Most days, I take the train from Brighton to London. I don’t get on at Brighton mainline station, but a small satellite station a stop away. On a good day, it reminds me of the charming Paris suburbs. On a bad day, La Haine.
It’s not a big enough station to have a café. There’s a man with a coffee cart who sets up on the pavement outside on weekday mornings. Sometimes I buy a latte from him. Usually I don’t have the time, or the cash on me, or I forget. So I don’t talk to him that often.
He’s nice. He’s called Gary. His coffee cart is strung with fairy lights and he is usually playing jazz on a little radio.
This morning, I got up early and decided to treat myself.
‘It’s a latte, isn’t it?’ he says.
He recognised me. He remembered. It has made my morning.
We all want to be seen. We all want to be recognised.
In a text exchange with my boyfriend yesterday, I made a slightly lame throwaway joke without even thinking about it.
He replied instantly: ‘Haha. That’s such a you thing to say.’
This was also a throwaway comment, but I don’t think any thought-through extravagant compliment could have made me happier. I found myself thinking about it all day, feeling a little surge of joy every time. It made me feel special, and unique.
I say things that are just ‘so me’! Not only that, but another human sees those things that make me ‘so me’ and actually still wants to spend time with me and go to bed with me at night. That’s quite magical, when you really think about it.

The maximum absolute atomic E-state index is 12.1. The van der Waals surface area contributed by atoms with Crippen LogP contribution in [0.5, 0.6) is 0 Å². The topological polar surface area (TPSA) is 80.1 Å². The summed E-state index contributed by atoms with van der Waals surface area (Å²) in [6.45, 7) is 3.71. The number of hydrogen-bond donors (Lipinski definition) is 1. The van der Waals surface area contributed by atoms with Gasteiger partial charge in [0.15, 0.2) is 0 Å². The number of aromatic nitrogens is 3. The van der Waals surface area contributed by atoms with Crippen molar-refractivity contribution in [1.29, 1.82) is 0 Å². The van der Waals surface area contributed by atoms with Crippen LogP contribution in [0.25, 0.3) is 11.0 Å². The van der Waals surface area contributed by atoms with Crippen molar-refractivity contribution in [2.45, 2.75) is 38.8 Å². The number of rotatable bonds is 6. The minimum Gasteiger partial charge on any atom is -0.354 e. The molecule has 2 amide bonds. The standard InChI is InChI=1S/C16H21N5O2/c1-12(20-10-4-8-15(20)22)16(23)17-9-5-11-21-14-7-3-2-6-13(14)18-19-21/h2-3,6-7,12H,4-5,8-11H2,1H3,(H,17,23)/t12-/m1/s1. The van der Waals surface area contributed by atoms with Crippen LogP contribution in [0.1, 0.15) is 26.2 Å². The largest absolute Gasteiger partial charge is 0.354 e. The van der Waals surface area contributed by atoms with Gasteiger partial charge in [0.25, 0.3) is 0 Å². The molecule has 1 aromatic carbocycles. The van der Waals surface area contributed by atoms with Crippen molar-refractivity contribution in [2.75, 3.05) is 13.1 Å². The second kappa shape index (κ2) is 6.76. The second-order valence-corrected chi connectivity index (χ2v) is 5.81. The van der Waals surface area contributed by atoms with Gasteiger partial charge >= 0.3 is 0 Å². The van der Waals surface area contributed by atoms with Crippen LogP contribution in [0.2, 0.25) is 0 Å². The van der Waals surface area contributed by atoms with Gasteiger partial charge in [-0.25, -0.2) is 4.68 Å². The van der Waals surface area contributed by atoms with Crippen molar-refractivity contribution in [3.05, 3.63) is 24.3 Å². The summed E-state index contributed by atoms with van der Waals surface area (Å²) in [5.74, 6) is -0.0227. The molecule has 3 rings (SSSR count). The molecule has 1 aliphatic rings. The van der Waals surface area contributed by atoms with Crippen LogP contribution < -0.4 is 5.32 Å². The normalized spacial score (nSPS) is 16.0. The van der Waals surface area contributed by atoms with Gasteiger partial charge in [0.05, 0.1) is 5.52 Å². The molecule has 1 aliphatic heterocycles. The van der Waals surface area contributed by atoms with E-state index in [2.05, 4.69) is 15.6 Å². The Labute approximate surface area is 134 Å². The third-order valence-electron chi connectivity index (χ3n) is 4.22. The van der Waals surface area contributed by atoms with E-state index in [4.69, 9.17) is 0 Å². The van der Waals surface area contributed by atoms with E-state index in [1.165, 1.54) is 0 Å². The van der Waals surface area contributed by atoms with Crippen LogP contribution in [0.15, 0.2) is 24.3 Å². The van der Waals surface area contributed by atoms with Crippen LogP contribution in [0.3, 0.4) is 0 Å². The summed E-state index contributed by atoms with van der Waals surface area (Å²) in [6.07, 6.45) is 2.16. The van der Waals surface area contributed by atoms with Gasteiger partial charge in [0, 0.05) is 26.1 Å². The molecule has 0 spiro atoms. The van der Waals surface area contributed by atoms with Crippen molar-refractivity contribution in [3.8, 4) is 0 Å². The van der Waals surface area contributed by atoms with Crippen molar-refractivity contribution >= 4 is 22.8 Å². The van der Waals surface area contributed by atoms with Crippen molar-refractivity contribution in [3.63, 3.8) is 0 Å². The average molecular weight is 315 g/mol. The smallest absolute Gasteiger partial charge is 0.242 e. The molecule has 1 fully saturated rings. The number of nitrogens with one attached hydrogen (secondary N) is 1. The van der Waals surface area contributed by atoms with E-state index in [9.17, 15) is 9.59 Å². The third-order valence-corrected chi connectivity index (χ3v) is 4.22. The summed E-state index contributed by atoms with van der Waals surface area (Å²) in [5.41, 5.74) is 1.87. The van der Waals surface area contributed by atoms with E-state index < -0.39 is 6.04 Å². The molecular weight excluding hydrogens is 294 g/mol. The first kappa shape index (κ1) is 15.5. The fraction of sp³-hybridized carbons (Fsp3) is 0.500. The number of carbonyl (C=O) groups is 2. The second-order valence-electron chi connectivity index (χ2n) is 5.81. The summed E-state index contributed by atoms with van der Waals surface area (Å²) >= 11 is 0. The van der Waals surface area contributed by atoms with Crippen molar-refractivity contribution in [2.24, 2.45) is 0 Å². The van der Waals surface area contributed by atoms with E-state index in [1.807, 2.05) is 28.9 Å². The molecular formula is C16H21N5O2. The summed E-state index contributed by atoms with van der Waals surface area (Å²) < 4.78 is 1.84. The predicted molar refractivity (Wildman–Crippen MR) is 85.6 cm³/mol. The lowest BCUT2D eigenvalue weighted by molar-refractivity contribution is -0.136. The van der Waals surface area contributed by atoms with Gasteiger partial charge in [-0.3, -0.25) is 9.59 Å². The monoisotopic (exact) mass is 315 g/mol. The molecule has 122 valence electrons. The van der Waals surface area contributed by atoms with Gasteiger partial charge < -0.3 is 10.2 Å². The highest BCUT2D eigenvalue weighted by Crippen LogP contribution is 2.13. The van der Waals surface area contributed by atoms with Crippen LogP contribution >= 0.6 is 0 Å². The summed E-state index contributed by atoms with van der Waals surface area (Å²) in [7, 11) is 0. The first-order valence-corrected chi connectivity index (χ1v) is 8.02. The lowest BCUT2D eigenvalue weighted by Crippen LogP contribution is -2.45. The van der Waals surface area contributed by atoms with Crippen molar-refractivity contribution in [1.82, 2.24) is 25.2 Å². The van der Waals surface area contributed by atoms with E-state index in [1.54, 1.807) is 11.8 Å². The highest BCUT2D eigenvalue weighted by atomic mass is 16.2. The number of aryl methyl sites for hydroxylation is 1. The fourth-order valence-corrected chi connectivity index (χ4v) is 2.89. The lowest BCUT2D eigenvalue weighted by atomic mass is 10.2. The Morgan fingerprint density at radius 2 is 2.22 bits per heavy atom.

When I finished sixth form, they did an awards ceremony with comedy categories. I won the ‘Clairol Award for Most Hair Colours In Two Years’. It had been long and short and in-between; it had been brown, black, red, blonde, purple, blue and for a while I had an undercut with green stripes at the front. I had also had several piercings and a tattoo. I wore band T-shirts and a charity shop fur coat and baggy skater jeans.
I was trying so hard to find my Signature Look. I thought it would give me a purpose. A defined personality, I suppose. Something to hang on to, anyway. A way to be seen and recognised.
I wanted to be a writer and I had no idea how. I wanted a nice boyfriend but I didn’t know how to make somebody like me. I assumed I would have to try quite hard to make someone like me.
My personality was Nirvana and Placebo and PJ Harvey, Sylvia Plath and JD Salinger. Going to G-A-Y every Saturday night with my friend Neil, and Popstarz every Friday with Russell. Piling on eyeliner to hide my hangover in my waitress job on Saturdays, where I gave my friends free hot chocolate.
I would borrow my cool friend Sheryl’s clothes and hope that not only would they make me look like her, but they would also make me be good at art and have a nice boyfriend like hers. I hoarded other people’s things. I was over 30 before I began to just leave my hair alone.
I’m 37 now. I have a fringe. I have good friends. I have seven tattoos. I like stupid puns. I like singing in the kitchen when I’m cooking. I cry easily. I’m neurotic, and when I let myself, I get into a terrible feedback loop of being neurotic about being neurotic. I’m funny and nice.
I got on the train this morning with my latte, with my sunglasses on and my headphones and my Yoga With Adriene T-shirt with the sleeves cut off. And then I spilled my coffee all over myself.